The Hilux is a reliable workhorse

What you need to know:

For these motorists, the Hilux makes work easier since they can easily travel upcountry, through any road terrain, without fear of getting stuck, Roland D. Nasasira writes.

Albert Mugume 

I am an engineer and because I usually travel upcountry for work, I needed a car with good ground clearance and the Toyota Hilux 2008, came in handy. I have now had it for two years and I do not regret my decision.

Its full tank capacity is 80 litres and before the increase in fuel prices, it would cost me approximately Shs300,000 to fuel. With a full tank, I can drive from Kampala to Kabale District in western Uganda and only refuel with Shs150,000 in Mbarara City on my way back to Kampala. My particular model runs on a 3000cc diesel which I find relatively friendly in terms of  fuel consumption.

When fully loaded, I can comfortably drive at the 120km/hr mark without worry of skidding off the road and the car will still command high stability levels. The challenge is that this speed is not sustainable and safe in the long run because of reckless road users who may not be as careful. When driving over potholes or road bumps, I do not feel any discomfort since the Hilux is well raised and has a strong and reliable suspension system. If I was to choose another off-road car to drive on any rough roads, I would still choose the Hilux. It is a workhorse.

Mathew Tumwebaze

One of the features I like about the Toyota Hilux is its 4WD and the automatic transmission systems. The latest models, such as the 2010 one has an option of engaging and disengaging the system, depending on the road terrain.

For instance, as I returned from a friend’s burial in Kisoro District recently, it rained heavily making most of the marrum roads impassable. Many cars skidded and got stuck by the roadside but it took me just a press of a button to engage the 4WD system for the Hilux to move smoothly.

The secret to having the Hilux perform reliably on the road is making sure it is in roadworthy condition. One of the reasons most drivers pay high service costs is because they wait for mechanical issues to pile up. During service, I will replace the engine oil, spark plugs, fuel, air and oil filters, engine coolant and transmission fluid and this will cost me Shs400,000 once every three months. Replacing tyres costs close to Shs4m because one high performance tyre costs Shs800,000. Although they are expensive, I only replace them once in two years.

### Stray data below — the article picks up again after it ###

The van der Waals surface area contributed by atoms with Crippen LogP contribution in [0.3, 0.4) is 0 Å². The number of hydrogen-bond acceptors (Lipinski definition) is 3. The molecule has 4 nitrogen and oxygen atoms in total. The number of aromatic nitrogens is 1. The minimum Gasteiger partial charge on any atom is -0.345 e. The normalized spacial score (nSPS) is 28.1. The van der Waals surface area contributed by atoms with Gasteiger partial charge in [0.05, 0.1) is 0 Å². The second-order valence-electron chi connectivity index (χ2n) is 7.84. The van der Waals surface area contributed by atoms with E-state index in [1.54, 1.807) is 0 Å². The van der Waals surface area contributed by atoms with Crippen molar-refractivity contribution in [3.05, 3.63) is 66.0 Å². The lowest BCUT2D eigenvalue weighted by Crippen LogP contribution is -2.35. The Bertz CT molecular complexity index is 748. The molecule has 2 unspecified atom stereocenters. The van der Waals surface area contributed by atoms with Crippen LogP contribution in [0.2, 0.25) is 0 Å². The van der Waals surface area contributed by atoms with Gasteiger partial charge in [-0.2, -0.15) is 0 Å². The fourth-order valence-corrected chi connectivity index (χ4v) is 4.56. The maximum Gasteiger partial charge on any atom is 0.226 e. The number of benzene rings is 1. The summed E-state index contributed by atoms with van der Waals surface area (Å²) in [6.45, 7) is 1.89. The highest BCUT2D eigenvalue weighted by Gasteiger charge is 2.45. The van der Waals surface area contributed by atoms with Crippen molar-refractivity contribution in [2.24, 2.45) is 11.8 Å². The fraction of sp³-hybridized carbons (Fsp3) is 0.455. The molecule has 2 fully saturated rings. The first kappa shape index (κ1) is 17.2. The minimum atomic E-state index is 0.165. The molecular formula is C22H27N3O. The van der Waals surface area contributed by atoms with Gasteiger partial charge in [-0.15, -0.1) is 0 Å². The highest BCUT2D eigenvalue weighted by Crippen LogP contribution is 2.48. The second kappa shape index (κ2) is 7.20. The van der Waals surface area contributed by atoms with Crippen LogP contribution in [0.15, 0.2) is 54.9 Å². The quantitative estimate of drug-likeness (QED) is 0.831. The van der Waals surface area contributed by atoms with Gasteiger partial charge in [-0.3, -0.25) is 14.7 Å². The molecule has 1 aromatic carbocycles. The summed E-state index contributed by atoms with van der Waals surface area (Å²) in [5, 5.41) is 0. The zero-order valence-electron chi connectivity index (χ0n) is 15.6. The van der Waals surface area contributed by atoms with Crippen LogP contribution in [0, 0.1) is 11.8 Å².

Mark Kalyango 

I love the Toyota Hilux because it is an all-terrain car. I mostly drive it to my farms in Mubende District, and when carrying out field assessment surveys. I call it my garden tool of choice because it will go anywhere, regardless of the road condition.

During maize harvesting season, its cabin can carry up to 300 kilogrammes and transporting the maize will not have a significant impact on the car’s fuel consumption and suspension system. Its stability levels are also high when loaded because it becomes firm on the road.  

Its maintenance is as affordable as its fuel consumption. I service my Hilux once in three to four months, depending on what needs to be replaced. Apart from the basic lubricants such as coolant and engine oil, I also pay attention to the most functional parts such as the suspension, wheel alignment and balance.

I replace the shock absorbers twice or once a year but this depends on where I have driven. A pair of shocks costs Shs1.5m while wheel alignment and balance cost Shs200,000. Minor service costs Shs300,000.

It is a car whose spare parts are locally available, although they are sometimes a bit costly. However, when you get the right original parts, there is value for money because they are durable. 


Body type   Pick-up Truck

Fuel type   Diesel

No. of cylinder   4

Transmission type Automatic


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